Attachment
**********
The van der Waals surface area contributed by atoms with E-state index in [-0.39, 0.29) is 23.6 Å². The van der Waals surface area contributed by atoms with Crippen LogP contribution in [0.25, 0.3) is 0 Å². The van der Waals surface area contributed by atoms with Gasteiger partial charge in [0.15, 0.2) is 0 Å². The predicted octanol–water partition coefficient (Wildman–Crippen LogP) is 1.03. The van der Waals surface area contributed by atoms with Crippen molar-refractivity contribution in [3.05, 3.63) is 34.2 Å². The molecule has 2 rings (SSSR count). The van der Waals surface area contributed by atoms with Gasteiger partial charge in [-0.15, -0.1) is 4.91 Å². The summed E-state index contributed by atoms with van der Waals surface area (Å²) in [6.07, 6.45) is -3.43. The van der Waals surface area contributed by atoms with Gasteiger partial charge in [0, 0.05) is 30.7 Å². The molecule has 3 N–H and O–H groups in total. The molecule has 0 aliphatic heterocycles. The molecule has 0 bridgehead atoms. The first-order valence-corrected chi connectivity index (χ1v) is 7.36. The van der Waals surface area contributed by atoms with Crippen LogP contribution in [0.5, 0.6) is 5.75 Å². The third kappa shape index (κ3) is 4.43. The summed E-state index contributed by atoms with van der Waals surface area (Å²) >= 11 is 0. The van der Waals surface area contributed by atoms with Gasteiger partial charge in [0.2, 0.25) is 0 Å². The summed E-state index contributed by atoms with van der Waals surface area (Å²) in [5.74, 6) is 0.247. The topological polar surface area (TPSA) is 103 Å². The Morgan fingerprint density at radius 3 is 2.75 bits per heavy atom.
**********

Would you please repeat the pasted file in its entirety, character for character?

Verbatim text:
The van der Waals surface area contributed by atoms with E-state index in [-0.39, 0.29) is 23.6 Å². The van der Waals surface area contributed by atoms with Crippen LogP contribution in [0.25, 0.3) is 0 Å². The van der Waals surface area contributed by atoms with Gasteiger partial charge in [0.15, 0.2) is 0 Å². The predicted octanol–water partition coefficient (Wildman–Crippen LogP) is 1.03. The van der Waals surface area contributed by atoms with Crippen molar-refractivity contribution in [3.05, 3.63) is 34.2 Å². The molecule has 2 rings (SSSR count). The van der Waals surface area contributed by atoms with Gasteiger partial charge in [-0.15, -0.1) is 4.91 Å². The summed E-state index contributed by atoms with van der Waals surface area (Å²) in [6.07, 6.45) is -3.43. The van der Waals surface area contributed by atoms with Gasteiger partial charge in [0, 0.05) is 30.7 Å². The molecule has 3 N–H and O–H groups in total. The molecule has 0 aliphatic heterocycles. The molecule has 0 bridgehead atoms. The first-order valence-corrected chi connectivity index (χ1v) is 7.36. The van der Waals surface area contributed by atoms with Crippen LogP contribution in [0.5, 0.6) is 5.75 Å². The third kappa shape index (κ3) is 4.43. The summed E-state index contributed by atoms with van der Waals surface area (Å²) >= 11 is 0. The van der Waals surface area contributed by atoms with Gasteiger partial charge in [0.2, 0.25) is 0 Å². The summed E-state index contributed by atoms with van der Waals surface area (Å²) in [5.74, 6) is 0.247. The topological polar surface area (TPSA) is 103 Å². The Morgan fingerprint density at radius 3 is 2.75 bits per heavy atom.